Dror’s passion for Krav Maga first led him to teaching evening classes in the synagogue, then to answering a call by CSAIR president Abby Pitkowsky and Rabbi Katz to lead CSAIR’s security program.  He reached out to neighboring Jewish institutions to understand their approach to security.  His work led to the hiring of a security consultant to help with the acquisition and implementation of $100,000 in grants to improve the building’s access control, physical structure, and communication system.  Most recently, Dror led the initiation of CSS (Community Security Services) to provide perimeter security to the building during times of heavy use.  CSS trains community volunteers in professional security techniques with the goal of creating a safe and welcoming community.
 
The character of the community is something Dror and Elisa care deeply about.  Their children (Ariel, 9, and Liat, 7) love being in the building, attending services, and have developed great friendships.  From the beginning of their involvement, Elisa and Dror have been struck by the degree to which people care about CSAIR and want to be involved, and they are proud to be part of this positive energy.  
 
 
Sheila Reinhold and Richard Sacks
Hazon Award
 
Sheila Reinhold and Richard Sacks moved to Riverdale in 1991 with their children Eli, Rachel and Deborah (then ages 10, 7 and 4). For over 20 years, Sheila and Richard have been increasingly active participants in the CSAIR community, though via different paths, given their dissimilar Jewish backgrounds.
 
Sheila grew up in Manhattan in a Modern Orthodox home with Holocaust survivor parents from Belgium. She attended Manhattan Day School through fourth grade when, having given her first performance as soloist with an orchestra (at the 92nd Street Y), she switched schools to further pursue her violin studies. At age 15 she went to Los Angeles to study with world-famous violinist Jascha Heifetz, with whom she worked – and had all her Seders – for five years while living with a non-Jewish host family. She then moved to Cambridge and was a Resident Musician at Harvard, where she had the opportunities to re-immerse herself in Judaism, and where she met Richard whose Jewish trajectory had been rather different.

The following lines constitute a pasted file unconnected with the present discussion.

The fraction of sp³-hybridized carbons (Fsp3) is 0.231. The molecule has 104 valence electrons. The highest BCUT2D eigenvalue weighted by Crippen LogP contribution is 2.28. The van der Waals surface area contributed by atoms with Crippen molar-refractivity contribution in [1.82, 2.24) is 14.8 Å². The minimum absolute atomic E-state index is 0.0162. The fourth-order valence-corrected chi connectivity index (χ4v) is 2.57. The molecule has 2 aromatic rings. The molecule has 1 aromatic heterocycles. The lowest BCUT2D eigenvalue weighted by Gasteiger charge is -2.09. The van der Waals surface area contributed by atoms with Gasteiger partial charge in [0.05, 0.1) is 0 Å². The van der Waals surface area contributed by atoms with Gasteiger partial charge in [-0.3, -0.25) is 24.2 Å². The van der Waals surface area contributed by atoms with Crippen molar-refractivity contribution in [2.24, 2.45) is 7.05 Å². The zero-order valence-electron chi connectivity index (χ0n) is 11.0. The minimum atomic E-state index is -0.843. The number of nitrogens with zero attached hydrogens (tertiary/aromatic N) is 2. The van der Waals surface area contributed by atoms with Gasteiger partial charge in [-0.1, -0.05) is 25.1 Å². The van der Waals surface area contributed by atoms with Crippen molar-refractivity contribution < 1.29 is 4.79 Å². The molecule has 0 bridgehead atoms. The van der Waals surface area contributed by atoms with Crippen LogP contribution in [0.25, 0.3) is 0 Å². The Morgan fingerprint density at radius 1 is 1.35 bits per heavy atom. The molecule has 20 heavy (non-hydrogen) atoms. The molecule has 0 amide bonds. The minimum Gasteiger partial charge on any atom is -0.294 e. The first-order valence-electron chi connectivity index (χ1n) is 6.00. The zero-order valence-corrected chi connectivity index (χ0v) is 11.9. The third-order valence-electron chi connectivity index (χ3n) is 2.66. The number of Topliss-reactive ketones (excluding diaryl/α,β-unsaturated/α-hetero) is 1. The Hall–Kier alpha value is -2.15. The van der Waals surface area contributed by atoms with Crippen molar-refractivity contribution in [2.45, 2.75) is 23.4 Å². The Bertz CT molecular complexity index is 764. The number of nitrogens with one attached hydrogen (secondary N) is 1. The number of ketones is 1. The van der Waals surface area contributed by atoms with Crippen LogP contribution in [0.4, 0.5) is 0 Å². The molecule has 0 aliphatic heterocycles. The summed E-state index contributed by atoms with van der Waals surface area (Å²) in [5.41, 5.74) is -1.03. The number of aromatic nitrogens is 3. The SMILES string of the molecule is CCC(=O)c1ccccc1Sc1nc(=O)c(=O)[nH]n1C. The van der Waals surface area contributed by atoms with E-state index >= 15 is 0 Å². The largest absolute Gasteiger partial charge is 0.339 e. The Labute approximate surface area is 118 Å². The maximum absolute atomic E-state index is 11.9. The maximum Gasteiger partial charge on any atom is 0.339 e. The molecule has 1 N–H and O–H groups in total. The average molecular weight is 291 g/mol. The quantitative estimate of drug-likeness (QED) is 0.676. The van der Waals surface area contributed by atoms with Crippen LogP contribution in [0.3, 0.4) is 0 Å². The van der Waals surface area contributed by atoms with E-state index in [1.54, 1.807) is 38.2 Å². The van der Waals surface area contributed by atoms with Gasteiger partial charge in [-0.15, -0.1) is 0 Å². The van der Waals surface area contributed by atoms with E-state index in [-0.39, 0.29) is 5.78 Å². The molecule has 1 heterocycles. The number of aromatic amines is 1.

Richard grew up in Albany in a secular family, never had a bar mitzvah ceremony, and never attended a Shabbat service from the age of 14 through graduate school – even when he and Sheila were dating, though he used to walk her to Shabbat services. They were married in 1977, and moved to NYC in 1978 when Richard finished his PhD and began teaching at Columbia, where he specializes in ancient myth and literature. He also regularly teaches Columbia's core great books course for first-year students, and it was this course that gave him his first experience of the joys of teaching biblical texts. Couple that with Sheila and all three children loving both CSAIR and talking Torah, and Richard's fate was sealed.
 
At CSAIR, their shared passion has been the quiet mitzvah of helping with shiva needs and logistics. They both have served on various committees as well. Sheila also loves to speak with children (at CSAIR and elsewhere) about the acts of goodness her mother witnessed in Auschwitz. Most of us think of music when we think of Sheila.  She frequently plays violin at CSAIR's Yom Hashoah observance. And Sheila has brought her performing career to CSAIR as founder and music director of Intimate Voices, now in its eighth year of bringing world-class chamber music to Riverdale and offering outreach concerts to CSAIR's greater community, including the Bronx VA Medical Center and area nursing homes. Richard served a term as CSAIR's Treasurer and loves giving divrei Torah. Their children – who first learned the value of community at CSAIR – live in Denver, Chicago and New Orleans where, along with their spouses, they are all deeply involved in their Jewish communities.